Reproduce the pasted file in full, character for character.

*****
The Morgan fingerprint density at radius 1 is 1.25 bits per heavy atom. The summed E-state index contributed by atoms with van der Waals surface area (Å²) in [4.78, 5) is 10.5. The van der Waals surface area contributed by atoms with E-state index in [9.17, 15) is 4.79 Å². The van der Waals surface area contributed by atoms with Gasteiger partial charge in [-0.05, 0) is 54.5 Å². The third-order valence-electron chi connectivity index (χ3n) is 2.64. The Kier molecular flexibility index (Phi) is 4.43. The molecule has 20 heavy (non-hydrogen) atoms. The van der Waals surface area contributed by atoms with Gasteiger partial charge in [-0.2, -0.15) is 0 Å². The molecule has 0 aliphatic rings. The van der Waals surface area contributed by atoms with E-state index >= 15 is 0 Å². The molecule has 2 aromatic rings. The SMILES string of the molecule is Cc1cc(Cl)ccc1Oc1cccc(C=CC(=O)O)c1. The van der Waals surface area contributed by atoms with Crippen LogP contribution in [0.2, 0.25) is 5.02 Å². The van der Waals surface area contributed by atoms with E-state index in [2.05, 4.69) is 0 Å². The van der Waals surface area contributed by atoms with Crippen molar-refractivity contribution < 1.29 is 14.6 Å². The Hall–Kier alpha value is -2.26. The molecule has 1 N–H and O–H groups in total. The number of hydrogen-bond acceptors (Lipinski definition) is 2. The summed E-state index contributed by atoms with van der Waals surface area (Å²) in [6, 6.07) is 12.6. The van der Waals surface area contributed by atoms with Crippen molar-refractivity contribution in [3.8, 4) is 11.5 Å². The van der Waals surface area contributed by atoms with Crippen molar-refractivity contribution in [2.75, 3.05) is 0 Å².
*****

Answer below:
The Morgan fingerprint density at radius 1 is 1.25 bits per heavy atom. The summed E-state index contributed by atoms with van der Waals surface area (Å²) in [4.78, 5) is 10.5. The van der Waals surface area contributed by atoms with E-state index in [9.17, 15) is 4.79 Å². The van der Waals surface area contributed by atoms with Gasteiger partial charge in [-0.05, 0) is 54.5 Å². The third-order valence-electron chi connectivity index (χ3n) is 2.64. The Kier molecular flexibility index (Phi) is 4.43. The molecule has 20 heavy (non-hydrogen) atoms. The van der Waals surface area contributed by atoms with Gasteiger partial charge in [-0.2, -0.15) is 0 Å². The molecule has 0 aliphatic rings. The van der Waals surface area contributed by atoms with E-state index >= 15 is 0 Å². The molecule has 2 aromatic rings. The SMILES string of the molecule is Cc1cc(Cl)ccc1Oc1cccc(C=CC(=O)O)c1. The van der Waals surface area contributed by atoms with Crippen LogP contribution in [0.2, 0.25) is 5.02 Å². The van der Waals surface area contributed by atoms with E-state index in [2.05, 4.69) is 0 Å². The van der Waals surface area contributed by atoms with Crippen molar-refractivity contribution < 1.29 is 14.6 Å². The Hall–Kier alpha value is -2.26. The molecule has 1 N–H and O–H groups in total. The number of hydrogen-bond acceptors (Lipinski definition) is 2. The summed E-state index contributed by atoms with van der Waals surface area (Å²) in [6, 6.07) is 12.6. The van der Waals surface area contributed by atoms with Crippen molar-refractivity contribution in [3.8, 4) is 11.5 Å². The van der Waals surface area contributed by atoms with Crippen molar-refractivity contribution in [2.75, 3.05) is 0 Å².